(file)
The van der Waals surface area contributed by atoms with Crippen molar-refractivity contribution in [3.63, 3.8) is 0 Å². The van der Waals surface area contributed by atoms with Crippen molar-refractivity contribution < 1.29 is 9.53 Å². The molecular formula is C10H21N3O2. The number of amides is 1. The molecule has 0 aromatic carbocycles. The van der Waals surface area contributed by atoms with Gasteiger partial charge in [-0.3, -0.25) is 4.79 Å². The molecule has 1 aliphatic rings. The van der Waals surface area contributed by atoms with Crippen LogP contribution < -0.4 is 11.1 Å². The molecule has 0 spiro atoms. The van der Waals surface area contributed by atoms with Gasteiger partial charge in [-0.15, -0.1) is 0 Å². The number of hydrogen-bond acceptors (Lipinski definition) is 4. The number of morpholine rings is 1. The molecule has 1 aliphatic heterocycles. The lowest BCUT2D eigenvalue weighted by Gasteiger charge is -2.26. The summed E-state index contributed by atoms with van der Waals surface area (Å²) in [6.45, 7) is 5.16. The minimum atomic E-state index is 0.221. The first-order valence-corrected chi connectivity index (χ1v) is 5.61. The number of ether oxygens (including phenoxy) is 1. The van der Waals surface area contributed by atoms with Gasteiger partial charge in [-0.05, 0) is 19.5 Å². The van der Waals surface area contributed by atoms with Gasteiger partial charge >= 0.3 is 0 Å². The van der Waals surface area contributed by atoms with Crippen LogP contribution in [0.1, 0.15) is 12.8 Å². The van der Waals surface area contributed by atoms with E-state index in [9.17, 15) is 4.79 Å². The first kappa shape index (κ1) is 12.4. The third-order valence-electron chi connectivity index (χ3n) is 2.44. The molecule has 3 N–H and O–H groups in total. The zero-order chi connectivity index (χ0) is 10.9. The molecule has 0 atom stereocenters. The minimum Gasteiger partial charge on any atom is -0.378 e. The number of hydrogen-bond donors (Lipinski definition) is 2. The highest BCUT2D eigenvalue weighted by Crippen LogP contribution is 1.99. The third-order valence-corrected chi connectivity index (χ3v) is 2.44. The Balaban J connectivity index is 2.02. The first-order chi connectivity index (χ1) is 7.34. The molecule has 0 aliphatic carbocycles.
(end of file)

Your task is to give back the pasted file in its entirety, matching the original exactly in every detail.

The van der Waals surface area contributed by atoms with Crippen molar-refractivity contribution in [3.63, 3.8) is 0 Å². The van der Waals surface area contributed by atoms with Crippen molar-refractivity contribution < 1.29 is 9.53 Å². The molecular formula is C10H21N3O2. The number of amides is 1. The molecule has 0 aromatic carbocycles. The van der Waals surface area contributed by atoms with Gasteiger partial charge in [-0.3, -0.25) is 4.79 Å². The molecule has 1 aliphatic rings. The van der Waals surface area contributed by atoms with Crippen LogP contribution < -0.4 is 11.1 Å². The molecule has 0 spiro atoms. The van der Waals surface area contributed by atoms with Gasteiger partial charge in [-0.15, -0.1) is 0 Å². The number of hydrogen-bond acceptors (Lipinski definition) is 4. The number of morpholine rings is 1. The molecule has 1 aliphatic heterocycles. The lowest BCUT2D eigenvalue weighted by Gasteiger charge is -2.26. The summed E-state index contributed by atoms with van der Waals surface area (Å²) in [6.45, 7) is 5.16. The minimum atomic E-state index is 0.221. The first-order valence-corrected chi connectivity index (χ1v) is 5.61. The number of ether oxygens (including phenoxy) is 1. The van der Waals surface area contributed by atoms with Gasteiger partial charge in [-0.05, 0) is 19.5 Å². The van der Waals surface area contributed by atoms with Gasteiger partial charge >= 0.3 is 0 Å². The van der Waals surface area contributed by atoms with Crippen LogP contribution in [0.1, 0.15) is 12.8 Å². The van der Waals surface area contributed by atoms with E-state index in [9.17, 15) is 4.79 Å². The first kappa shape index (κ1) is 12.4. The third-order valence-electron chi connectivity index (χ3n) is 2.44. The molecule has 3 N–H and O–H groups in total. The zero-order chi connectivity index (χ0) is 10.9. The molecule has 0 atom stereocenters. The minimum Gasteiger partial charge on any atom is -0.378 e. The number of hydrogen-bond donors (Lipinski definition) is 2. The highest BCUT2D eigenvalue weighted by Crippen LogP contribution is 1.99. The third-order valence-corrected chi connectivity index (χ3v) is 2.44. The Balaban J connectivity index is 2.02. The first-order chi connectivity index (χ1) is 7.34. The molecule has 0 aliphatic carbocycles.